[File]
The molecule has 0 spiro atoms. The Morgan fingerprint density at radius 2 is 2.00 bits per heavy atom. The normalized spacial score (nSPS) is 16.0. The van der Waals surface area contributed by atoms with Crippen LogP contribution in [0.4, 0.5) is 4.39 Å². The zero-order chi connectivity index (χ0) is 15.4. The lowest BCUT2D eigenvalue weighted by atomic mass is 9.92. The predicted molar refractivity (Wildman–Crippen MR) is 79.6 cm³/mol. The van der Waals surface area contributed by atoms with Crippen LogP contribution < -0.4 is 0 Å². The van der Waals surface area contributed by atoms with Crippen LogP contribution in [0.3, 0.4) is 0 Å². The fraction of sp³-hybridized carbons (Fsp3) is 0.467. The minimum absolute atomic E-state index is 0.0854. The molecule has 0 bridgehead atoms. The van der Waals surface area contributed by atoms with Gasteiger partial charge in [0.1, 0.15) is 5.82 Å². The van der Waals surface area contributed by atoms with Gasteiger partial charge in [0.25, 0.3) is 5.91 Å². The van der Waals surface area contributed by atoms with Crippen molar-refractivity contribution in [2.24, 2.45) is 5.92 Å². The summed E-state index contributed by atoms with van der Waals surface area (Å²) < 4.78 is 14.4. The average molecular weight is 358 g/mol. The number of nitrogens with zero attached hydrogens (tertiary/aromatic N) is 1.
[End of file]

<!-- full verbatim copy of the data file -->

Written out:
The molecule has 0 spiro atoms. The Morgan fingerprint density at radius 2 is 2.00 bits per heavy atom. The normalized spacial score (nSPS) is 16.0. The van der Waals surface area contributed by atoms with Crippen LogP contribution in [0.4, 0.5) is 4.39 Å². The zero-order chi connectivity index (χ0) is 15.4. The lowest BCUT2D eigenvalue weighted by atomic mass is 9.92. The predicted molar refractivity (Wildman–Crippen MR) is 79.6 cm³/mol. The van der Waals surface area contributed by atoms with Crippen LogP contribution < -0.4 is 0 Å². The van der Waals surface area contributed by atoms with Crippen LogP contribution in [0.3, 0.4) is 0 Å². The fraction of sp³-hybridized carbons (Fsp3) is 0.467. The minimum absolute atomic E-state index is 0.0854. The molecule has 0 bridgehead atoms. The van der Waals surface area contributed by atoms with Gasteiger partial charge in [0.1, 0.15) is 5.82 Å². The van der Waals surface area contributed by atoms with Gasteiger partial charge in [0.25, 0.3) is 5.91 Å². The van der Waals surface area contributed by atoms with Crippen molar-refractivity contribution in [2.24, 2.45) is 5.92 Å². The summed E-state index contributed by atoms with van der Waals surface area (Å²) < 4.78 is 14.4. The average molecular weight is 358 g/mol. The number of nitrogens with zero attached hydrogens (tertiary/aromatic N) is 1.